The University of Texas at Austin School of Architecture (UTSoA) has announced two new teaching hires as part of the school's ongoing Race and Gender in the Built Environment Initiative. Edna Ledesma has joined as a teaching fellow for the next academic year and Miriam Solis will begin a tenure-track position in the Fall of 2018. This announcement comes on the heels of the university naming Michelle Addington as dean of the school earlier this year, though the initiative pre-dates her tenure at the school. UTSoA is a leader among architecture schools when it comes to diversity, having originated several internal commissions and programs as far back as 2008 to address the growing calls for equitable representation in academia. The school in recent years has announced new academic tracks in Latin American Architecture and expanded the offerings of its Community and Regional Planning program, one of the most robust programs of its kind. In many cases, it is not simply a matter of who the school is hiring, but also what research those scholars bring into the fold and how they contribute to a heterogenous learning environment. Ledesma, who holds a PhD in Urban and Regional Science from Texas A&M University and has two previous graduate degrees in design, focuses on issues related to border communities and the cultural landscape of immigrant populations in Texas. Ledesma’s research formally began in 2013 when she organized a series of design engagements called “dialogos” in the South Texas city of Brownsville. Her work seeks to bridge the gap between communities and city governments to help define the design agency of traditionally under-represented groups. Ledesma noted that she was drawn to this fellowship because of UTSoA’s distinct interdisciplinary approach to design and research, which often allows for cross-pollination among the school's academic programs. Solis will enter her professorship next year with a PhD in City and Regional Planning from UC Berkeley after completing a Switzer Fellowship for her work in environmental planning. Her research focuses on social and environmental justice related to the development of urban infrastructures, an area of research that she has contributed to through her years of experience in California. One of Solis’ ongoing projects concerns the equitable redevelopment of San Francisco’s wastewater system which has historically negatively impacted African American communities.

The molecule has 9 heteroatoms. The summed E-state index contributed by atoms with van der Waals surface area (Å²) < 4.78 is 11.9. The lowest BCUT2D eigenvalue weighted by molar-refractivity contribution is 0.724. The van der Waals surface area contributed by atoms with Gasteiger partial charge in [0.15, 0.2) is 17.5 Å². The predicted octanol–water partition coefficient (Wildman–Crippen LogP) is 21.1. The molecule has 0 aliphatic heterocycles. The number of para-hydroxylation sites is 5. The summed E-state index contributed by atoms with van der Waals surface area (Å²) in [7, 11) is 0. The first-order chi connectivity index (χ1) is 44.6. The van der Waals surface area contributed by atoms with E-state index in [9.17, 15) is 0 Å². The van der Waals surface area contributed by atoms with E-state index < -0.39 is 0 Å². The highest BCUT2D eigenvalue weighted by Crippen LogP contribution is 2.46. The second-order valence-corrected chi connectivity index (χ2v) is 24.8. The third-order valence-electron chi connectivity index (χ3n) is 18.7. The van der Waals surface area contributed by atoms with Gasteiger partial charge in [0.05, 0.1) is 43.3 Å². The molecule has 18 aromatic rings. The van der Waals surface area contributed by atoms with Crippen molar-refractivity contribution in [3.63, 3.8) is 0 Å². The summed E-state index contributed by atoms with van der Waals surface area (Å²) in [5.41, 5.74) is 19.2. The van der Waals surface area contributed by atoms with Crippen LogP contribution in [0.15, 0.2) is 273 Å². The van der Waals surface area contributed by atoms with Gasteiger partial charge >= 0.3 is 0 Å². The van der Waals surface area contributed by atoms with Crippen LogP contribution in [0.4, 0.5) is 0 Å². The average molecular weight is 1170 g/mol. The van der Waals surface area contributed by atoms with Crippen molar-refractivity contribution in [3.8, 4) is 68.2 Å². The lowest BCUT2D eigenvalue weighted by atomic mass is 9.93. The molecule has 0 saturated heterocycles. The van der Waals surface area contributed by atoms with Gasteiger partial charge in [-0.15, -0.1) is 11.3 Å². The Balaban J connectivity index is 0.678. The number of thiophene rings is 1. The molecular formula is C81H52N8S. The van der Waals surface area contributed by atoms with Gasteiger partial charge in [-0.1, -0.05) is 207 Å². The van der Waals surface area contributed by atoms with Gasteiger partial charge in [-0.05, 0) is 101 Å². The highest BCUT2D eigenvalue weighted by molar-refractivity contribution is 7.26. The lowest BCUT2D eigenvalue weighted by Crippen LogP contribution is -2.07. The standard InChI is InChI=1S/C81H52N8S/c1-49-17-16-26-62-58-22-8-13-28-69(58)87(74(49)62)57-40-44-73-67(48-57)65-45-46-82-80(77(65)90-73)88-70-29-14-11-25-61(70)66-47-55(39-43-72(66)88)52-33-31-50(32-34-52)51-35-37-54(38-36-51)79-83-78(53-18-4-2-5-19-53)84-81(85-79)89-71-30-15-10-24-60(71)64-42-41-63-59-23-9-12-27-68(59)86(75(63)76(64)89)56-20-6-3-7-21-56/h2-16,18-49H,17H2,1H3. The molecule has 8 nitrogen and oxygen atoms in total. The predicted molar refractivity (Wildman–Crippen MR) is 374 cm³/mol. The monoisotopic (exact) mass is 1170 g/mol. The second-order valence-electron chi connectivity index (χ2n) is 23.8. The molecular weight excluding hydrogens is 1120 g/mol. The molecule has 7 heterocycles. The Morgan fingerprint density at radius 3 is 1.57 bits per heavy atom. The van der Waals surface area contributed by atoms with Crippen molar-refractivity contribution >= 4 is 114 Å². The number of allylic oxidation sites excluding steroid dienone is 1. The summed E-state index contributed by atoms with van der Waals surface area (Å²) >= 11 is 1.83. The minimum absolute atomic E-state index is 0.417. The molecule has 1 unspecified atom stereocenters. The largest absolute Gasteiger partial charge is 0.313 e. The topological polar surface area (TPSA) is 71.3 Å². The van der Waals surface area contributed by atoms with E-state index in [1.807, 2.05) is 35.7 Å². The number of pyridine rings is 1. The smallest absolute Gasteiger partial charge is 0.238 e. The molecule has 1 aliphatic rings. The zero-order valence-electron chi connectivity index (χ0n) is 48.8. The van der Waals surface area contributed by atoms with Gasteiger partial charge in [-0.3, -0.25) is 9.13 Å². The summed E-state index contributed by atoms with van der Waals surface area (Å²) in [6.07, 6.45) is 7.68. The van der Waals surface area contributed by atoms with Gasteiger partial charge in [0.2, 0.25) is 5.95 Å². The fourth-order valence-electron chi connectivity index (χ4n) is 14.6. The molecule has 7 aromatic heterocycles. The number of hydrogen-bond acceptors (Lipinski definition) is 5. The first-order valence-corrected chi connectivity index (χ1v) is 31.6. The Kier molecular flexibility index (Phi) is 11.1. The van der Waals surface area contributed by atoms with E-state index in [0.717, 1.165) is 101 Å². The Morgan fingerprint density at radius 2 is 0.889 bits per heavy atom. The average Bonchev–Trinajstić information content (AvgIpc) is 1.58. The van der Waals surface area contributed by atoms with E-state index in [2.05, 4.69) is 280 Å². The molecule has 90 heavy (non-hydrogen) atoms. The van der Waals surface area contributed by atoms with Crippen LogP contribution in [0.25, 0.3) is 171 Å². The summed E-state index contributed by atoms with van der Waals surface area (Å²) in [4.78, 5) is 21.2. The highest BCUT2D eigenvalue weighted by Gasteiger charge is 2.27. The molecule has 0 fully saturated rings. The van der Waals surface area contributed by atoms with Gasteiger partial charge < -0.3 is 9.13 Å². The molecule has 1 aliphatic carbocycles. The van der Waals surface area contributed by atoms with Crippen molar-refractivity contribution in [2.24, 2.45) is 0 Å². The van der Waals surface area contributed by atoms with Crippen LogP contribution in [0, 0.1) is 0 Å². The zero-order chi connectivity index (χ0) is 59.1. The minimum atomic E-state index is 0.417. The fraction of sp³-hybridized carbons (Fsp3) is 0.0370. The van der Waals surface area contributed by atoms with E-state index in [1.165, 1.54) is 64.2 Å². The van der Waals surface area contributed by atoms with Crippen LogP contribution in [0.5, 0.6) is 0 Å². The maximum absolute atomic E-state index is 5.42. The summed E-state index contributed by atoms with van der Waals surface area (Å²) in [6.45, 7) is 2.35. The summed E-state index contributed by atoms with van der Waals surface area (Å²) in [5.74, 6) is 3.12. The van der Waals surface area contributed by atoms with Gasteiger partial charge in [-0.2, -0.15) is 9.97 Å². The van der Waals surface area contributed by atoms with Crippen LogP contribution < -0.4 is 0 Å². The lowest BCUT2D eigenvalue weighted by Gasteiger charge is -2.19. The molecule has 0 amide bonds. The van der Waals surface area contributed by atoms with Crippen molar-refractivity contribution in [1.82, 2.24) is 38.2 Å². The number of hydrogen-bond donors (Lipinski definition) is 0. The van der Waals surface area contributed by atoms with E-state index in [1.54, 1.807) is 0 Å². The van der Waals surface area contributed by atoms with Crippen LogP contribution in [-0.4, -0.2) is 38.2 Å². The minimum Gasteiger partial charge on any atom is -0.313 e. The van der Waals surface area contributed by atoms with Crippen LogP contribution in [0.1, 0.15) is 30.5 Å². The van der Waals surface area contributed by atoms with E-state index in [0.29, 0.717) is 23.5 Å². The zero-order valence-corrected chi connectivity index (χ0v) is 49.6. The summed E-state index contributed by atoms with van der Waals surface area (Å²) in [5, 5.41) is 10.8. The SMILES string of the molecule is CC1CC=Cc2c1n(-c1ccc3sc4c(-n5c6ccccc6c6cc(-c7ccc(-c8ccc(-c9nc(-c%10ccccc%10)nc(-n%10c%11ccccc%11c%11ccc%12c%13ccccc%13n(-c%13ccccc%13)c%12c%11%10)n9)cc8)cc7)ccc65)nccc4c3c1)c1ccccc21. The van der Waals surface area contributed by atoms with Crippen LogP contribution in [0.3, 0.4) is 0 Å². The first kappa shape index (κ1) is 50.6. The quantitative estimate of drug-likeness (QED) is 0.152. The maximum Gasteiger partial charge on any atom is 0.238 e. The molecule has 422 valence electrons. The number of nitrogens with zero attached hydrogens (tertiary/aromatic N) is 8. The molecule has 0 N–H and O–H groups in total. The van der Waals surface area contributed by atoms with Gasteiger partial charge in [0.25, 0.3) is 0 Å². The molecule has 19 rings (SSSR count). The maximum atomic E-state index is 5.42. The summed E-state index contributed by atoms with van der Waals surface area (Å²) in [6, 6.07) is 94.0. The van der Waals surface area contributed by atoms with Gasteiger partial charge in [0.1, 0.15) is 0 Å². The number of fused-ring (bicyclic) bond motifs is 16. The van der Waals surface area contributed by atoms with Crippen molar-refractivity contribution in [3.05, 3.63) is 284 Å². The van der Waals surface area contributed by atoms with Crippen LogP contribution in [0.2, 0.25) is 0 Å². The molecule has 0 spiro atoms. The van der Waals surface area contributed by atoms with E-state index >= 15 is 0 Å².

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Austin is getting its own “smart” street